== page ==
1Seminar of Geography and Education, University of Cologne, Gronewaldstraße 2, 50931 Köln, Germany
2Institute of Geology and Mineralogy, University of Cologne, Zülpicher Straße 49a, 50674 Köln, Germany
3Department of Geology, University of Leicester, Leicester, LE1 7RH, UK
4NERC Isotope Geosciences Laboratory, British Geological Survey, Nottingham, NG12 5GG, UK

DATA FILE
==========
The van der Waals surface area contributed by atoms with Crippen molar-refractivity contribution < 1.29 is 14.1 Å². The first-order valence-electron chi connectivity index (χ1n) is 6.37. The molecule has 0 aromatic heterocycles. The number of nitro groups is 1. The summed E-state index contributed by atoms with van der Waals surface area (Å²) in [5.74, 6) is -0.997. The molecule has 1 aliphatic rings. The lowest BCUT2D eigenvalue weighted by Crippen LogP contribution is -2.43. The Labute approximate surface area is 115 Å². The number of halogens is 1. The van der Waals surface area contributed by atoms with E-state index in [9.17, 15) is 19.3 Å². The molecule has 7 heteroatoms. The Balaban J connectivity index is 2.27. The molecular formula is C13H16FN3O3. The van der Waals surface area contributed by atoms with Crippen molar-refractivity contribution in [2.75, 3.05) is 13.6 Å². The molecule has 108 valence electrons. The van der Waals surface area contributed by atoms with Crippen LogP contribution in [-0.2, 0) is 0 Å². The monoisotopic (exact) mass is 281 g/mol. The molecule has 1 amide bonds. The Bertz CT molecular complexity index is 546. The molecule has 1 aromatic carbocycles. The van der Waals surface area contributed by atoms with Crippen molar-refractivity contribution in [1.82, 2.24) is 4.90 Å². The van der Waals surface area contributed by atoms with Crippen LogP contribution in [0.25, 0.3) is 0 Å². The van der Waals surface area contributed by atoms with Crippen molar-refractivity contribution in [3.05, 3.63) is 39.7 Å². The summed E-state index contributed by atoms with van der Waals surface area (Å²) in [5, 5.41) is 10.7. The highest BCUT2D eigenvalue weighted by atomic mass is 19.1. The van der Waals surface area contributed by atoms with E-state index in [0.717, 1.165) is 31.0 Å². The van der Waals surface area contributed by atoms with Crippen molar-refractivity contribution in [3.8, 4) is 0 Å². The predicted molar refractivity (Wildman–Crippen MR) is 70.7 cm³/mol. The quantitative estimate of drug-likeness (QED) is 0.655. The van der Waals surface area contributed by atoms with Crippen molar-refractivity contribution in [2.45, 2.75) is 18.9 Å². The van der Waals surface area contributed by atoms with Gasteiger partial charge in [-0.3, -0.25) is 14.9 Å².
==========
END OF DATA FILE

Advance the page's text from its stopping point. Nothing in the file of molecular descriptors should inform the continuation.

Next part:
Abstract. The transboundary Lake Prespa (AL/FYROM/GR) has been recognized as a conservation priority wetland. The catchment area has a remarkably diverse flora that points to its refugial properties. A lake sediment core retrieved from a coring location in the northern part of the lake was investigated through geophysical, sedimentological, geochemical, and palynological analyses. Based on tephrochronology, radiocarbon and electron spin resonance (ESR) dating, and cross correlation with other Northern Hemisphere records, the age model suggests that the basal part of core Co1215 reaches back to 92 ka cal BP. Here we present the response of this mid-altitude site (849 m a.s.l.) to climate oscillations during this interval and assess its sensitivity to millennial-scale variability. Endogenic calcite precipitation occurred in Marine Isotope Stages (MIS) 5 and 1 and is synchronous with periods of increased primary production (terrestrial and/or lacustrine). Periods of pronounced phytoplankton blooms (inferred from green algae and dinoflagellate concentrations) are recorded in MIS 5 and MIS 1 and suggest that the trophic state and lake levels underwent substantial fluctuations. Three major phases of vegetation development are distinguished: the forested phases of MIS 5 and MIS 1 dominated by deciduous trees with higher temperatures and moisture availability, the open landscapes of MIS 3 with significant presence of temperate trees, and the pine dominated open landscapes of MIS 4 and MIS 2 with lower temperatures and moisture availability. Forest dynamics, cover and density are discussed in an altitudinal context and the existence of temperate tree refugia is examined.